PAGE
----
* Unemployment compensation
    * Some holiday gifts
    * Jury fees
    * Hobby income

    Free trips still cost money
    "At work, my wife won a $2,000 trip to Hawaii. We had to pay taxes on that $2,000," says Ken Pikor, a certified financial planner and enrolled agent (someone who can represent taxpayers before all administrative levels of the IRS) in Westerville, Ohio. This came as no surprise to Pikor, with his knowledge of taxes, but that didn’t make him happy about it.
    - advertisement -

    One of Pikor’s clients, the guy who won the computer, wasn’t happy about his bill either. But Pikor was able to take a little bit of the sting out of the IRS’ tax bite: the computer had a manufacturer’s suggested retail price of $1,995, but it was selling locally for $1,499. Pikor helped his client prove this to the IRS by writing a letter of explanation, and including newspaper advertisements.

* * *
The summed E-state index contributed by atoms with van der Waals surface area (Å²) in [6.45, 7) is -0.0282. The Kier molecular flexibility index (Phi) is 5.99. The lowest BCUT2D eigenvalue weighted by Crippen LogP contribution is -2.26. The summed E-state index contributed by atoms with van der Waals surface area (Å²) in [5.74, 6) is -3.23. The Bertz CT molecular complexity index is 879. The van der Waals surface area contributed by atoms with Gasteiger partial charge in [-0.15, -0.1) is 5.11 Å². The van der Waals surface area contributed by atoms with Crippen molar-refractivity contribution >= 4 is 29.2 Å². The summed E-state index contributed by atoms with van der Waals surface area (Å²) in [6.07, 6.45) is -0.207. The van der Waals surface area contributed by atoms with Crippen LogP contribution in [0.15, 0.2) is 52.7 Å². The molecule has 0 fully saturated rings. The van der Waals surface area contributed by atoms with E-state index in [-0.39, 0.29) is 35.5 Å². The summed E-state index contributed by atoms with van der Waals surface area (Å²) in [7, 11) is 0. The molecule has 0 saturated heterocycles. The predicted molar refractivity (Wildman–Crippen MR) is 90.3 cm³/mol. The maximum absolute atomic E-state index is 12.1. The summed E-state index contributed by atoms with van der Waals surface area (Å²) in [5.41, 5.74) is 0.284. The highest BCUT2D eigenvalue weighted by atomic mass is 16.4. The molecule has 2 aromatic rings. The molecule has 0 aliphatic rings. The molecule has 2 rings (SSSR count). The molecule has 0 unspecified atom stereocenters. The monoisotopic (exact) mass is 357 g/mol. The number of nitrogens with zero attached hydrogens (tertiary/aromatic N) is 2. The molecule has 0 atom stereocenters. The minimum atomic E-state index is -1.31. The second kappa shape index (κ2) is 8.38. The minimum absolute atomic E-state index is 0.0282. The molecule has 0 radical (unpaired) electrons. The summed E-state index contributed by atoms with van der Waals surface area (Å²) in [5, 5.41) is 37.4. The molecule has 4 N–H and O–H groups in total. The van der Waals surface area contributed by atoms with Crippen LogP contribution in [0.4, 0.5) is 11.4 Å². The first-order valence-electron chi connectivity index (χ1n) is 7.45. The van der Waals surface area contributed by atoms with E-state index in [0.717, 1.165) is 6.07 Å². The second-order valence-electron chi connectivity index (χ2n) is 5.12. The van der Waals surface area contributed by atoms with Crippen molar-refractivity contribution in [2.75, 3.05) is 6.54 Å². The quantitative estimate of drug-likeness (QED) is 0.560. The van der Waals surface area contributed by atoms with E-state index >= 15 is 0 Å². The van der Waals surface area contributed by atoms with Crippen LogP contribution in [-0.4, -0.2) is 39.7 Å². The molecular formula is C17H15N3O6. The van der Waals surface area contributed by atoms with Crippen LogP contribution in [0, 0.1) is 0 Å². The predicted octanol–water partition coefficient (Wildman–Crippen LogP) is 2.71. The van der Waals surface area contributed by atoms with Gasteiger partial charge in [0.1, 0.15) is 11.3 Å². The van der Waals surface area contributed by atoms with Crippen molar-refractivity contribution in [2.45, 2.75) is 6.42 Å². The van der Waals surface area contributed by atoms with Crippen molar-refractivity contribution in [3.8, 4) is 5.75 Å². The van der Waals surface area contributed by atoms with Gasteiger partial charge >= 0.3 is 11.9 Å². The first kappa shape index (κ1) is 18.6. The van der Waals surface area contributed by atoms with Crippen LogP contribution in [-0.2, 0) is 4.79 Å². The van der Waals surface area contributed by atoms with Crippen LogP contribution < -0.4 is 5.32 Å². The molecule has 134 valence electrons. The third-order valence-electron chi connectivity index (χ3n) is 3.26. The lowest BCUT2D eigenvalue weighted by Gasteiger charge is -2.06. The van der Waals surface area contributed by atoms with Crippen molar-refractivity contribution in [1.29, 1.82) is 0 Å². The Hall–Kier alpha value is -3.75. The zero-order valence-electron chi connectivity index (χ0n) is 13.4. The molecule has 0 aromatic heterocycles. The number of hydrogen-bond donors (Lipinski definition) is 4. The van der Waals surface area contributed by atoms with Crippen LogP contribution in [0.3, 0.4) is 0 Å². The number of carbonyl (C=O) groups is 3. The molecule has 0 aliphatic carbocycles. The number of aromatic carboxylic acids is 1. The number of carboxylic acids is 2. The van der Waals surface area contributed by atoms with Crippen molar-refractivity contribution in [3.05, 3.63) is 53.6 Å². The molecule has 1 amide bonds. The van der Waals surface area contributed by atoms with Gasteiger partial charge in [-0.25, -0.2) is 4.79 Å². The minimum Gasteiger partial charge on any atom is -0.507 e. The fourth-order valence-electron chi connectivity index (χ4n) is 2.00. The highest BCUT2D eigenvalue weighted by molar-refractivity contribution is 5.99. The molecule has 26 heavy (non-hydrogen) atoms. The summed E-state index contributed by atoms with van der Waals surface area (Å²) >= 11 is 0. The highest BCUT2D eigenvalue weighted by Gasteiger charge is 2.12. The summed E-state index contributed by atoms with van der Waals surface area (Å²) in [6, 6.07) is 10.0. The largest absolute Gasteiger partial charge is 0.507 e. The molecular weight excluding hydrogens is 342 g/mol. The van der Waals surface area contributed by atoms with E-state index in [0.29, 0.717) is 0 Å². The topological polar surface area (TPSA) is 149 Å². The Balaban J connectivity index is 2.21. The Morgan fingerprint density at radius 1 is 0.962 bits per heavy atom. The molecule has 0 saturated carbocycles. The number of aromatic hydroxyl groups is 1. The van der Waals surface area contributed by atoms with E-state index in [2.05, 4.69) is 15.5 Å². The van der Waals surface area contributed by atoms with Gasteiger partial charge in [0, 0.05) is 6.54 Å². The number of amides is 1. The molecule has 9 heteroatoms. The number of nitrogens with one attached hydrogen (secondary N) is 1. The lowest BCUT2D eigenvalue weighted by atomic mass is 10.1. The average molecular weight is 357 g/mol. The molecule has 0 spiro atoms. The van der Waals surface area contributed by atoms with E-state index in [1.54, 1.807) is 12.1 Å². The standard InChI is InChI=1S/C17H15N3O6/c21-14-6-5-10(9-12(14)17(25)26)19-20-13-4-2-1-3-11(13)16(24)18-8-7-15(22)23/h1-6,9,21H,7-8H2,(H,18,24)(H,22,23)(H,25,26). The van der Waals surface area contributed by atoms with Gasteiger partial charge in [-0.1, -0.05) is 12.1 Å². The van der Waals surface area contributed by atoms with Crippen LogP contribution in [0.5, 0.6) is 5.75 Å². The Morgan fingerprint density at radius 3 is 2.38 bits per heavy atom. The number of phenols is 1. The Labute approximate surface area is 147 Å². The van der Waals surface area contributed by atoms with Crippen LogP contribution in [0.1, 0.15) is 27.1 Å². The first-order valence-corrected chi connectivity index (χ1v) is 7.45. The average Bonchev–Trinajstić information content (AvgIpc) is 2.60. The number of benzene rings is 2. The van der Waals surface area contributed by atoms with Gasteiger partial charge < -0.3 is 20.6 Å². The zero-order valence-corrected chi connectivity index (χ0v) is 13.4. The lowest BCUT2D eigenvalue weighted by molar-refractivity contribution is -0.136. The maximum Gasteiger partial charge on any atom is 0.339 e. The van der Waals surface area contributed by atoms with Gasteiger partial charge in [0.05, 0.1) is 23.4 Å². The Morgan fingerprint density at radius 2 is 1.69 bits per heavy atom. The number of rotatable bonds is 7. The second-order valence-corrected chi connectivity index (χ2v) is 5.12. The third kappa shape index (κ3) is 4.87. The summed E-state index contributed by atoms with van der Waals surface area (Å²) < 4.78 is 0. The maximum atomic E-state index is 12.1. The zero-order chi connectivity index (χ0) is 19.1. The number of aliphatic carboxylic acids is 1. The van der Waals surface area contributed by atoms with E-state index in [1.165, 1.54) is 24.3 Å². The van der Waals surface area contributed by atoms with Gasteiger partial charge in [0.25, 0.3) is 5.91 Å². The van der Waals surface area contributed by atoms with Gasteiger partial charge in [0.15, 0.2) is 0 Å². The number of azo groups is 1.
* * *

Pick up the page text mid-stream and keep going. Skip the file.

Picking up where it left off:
Prove it and pay less
    After winning some type of prize, make sure you receive Form 1099-MISC, Miscellaneous Income, from the person or organization that’s sponsoring the event. Form 1099-MISC states the manufacturer’s suggested retail value of the gift and you’re required to pay the tax on that item.

    Tax Tip: If you can prove within 30 days of receiving the form that the same item could have been purchased at a lower price, you have a good shot at owing less taxes. Pikor recommends that you clip an advertisement that shows the lower price and keep it with your tax records.

    Stock options
    In addition to wages, sometimes organizations compensate their employees with the company’s stock. The stock is either vested or restricted when you receive it.